Really, I could have just given up at this point and gone down to Walgreen’s and bought a box, which would last me about a year. Or could I have? I don’t think I need a prescription to purchase PBWs, but I’m not sure. The point is — the principle of the whole issue, and why I’m writing this in the first place, is — that my insurance covered PBWs before, shipped PBWs before, for nearly two years. If my insurance company tells me they’re covered, I thought it means they’re covered. Right? Why should I pick up the tab if I don’t have to?

I just don’t understand much, I guess. And the fun really begins there.

To be continued next week…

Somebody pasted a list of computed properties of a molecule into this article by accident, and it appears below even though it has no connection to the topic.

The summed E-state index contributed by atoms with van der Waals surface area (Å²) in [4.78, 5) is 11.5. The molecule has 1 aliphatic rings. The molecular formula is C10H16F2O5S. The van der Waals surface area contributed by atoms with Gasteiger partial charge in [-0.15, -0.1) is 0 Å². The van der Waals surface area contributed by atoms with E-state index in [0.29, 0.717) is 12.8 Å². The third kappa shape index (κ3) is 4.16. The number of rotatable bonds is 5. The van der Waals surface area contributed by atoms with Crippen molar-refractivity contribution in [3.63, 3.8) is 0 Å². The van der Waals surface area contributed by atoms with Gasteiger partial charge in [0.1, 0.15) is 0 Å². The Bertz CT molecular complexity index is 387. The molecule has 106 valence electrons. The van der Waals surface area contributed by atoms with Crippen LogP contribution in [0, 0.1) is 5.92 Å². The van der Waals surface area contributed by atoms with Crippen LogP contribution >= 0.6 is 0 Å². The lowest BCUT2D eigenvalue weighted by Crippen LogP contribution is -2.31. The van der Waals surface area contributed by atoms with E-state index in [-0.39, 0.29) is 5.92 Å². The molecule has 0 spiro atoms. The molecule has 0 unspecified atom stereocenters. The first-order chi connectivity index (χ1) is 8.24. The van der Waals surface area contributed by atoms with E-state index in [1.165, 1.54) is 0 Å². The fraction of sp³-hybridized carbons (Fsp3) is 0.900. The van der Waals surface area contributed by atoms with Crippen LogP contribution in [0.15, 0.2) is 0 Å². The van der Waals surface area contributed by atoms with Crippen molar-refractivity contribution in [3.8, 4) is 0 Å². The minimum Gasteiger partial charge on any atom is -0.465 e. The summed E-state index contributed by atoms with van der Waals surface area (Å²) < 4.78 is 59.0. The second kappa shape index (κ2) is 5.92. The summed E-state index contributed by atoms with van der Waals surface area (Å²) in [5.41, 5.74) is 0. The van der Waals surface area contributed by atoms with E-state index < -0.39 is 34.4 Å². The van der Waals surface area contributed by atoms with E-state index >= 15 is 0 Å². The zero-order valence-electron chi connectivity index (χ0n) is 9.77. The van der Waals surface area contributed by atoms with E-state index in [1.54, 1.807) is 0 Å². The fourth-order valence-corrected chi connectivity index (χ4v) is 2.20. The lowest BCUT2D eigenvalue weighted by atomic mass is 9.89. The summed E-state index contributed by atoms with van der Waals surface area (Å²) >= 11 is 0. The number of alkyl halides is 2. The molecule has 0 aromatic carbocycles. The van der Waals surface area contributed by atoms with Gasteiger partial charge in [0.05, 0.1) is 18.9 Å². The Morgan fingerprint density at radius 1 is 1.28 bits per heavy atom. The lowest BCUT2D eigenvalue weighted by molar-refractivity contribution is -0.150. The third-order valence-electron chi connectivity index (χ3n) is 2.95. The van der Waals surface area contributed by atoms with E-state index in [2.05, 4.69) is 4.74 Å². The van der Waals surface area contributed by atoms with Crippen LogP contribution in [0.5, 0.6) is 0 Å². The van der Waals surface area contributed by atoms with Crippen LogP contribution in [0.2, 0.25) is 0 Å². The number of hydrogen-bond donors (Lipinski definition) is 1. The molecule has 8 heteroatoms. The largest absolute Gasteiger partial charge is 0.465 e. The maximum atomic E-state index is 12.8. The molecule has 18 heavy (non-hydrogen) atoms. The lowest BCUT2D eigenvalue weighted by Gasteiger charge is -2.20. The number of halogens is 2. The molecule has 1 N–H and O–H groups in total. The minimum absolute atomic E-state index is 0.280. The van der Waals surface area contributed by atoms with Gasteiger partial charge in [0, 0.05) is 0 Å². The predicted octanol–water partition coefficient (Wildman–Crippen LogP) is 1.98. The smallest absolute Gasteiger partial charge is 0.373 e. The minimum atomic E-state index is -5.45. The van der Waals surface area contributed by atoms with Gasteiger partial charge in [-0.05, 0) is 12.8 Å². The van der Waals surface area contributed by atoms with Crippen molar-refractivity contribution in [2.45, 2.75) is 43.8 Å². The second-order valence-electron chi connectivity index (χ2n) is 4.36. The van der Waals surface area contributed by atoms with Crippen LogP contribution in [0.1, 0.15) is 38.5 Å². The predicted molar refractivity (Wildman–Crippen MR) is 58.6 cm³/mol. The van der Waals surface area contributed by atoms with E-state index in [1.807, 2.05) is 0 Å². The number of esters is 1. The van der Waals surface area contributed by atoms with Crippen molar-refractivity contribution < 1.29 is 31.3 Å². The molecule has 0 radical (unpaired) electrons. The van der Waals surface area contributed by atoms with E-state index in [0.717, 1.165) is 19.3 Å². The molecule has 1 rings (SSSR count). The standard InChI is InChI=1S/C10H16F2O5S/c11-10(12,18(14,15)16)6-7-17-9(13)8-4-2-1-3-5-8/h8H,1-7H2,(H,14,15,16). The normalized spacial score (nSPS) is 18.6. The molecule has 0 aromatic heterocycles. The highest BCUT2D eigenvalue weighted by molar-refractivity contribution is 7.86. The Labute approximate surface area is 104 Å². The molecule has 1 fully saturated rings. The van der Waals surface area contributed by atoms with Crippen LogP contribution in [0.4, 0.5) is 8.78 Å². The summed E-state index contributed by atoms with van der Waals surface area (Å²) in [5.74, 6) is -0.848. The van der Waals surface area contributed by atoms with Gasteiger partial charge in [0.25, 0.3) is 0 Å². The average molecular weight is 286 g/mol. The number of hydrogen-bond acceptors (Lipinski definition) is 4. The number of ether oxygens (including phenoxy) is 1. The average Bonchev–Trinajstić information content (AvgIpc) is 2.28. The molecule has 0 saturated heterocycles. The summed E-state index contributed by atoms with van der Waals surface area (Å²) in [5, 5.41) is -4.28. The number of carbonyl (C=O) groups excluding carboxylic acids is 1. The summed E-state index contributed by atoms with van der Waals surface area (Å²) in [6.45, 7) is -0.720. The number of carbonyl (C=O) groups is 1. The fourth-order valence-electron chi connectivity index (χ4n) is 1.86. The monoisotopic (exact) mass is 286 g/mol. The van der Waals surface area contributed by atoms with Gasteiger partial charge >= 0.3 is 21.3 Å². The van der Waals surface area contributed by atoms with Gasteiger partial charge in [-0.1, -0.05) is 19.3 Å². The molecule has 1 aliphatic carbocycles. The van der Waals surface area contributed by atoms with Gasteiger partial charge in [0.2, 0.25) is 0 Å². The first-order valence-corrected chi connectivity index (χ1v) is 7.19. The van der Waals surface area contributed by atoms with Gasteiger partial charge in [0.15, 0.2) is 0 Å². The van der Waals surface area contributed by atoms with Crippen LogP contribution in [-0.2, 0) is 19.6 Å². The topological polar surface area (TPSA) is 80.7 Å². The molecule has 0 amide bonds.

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Insurance, Skin-Prep Wipes, and Principle (Part 1)
Insurance, Skin-Prep Wipes, and Principle (Part 2)


Comments
  1. At your billable hourly rate how much did that $17.00 box of wipes cost?

    Jerry Good

    Posted by JHG999 |
  2. Making a phone call, restating your dilemma and then getting transfered to another person is rudeness in its most frustrating form.Second to that, getting calls from “toll free service” and an 800 number is a close second.
    Thanks, that felt good to say.

    Posted by Dick Stewart |
  3. You do not even need skin wipes. You can use rubbing alcohol and sterile cotton balls. I do it all the time.

    Posted by Harry....... |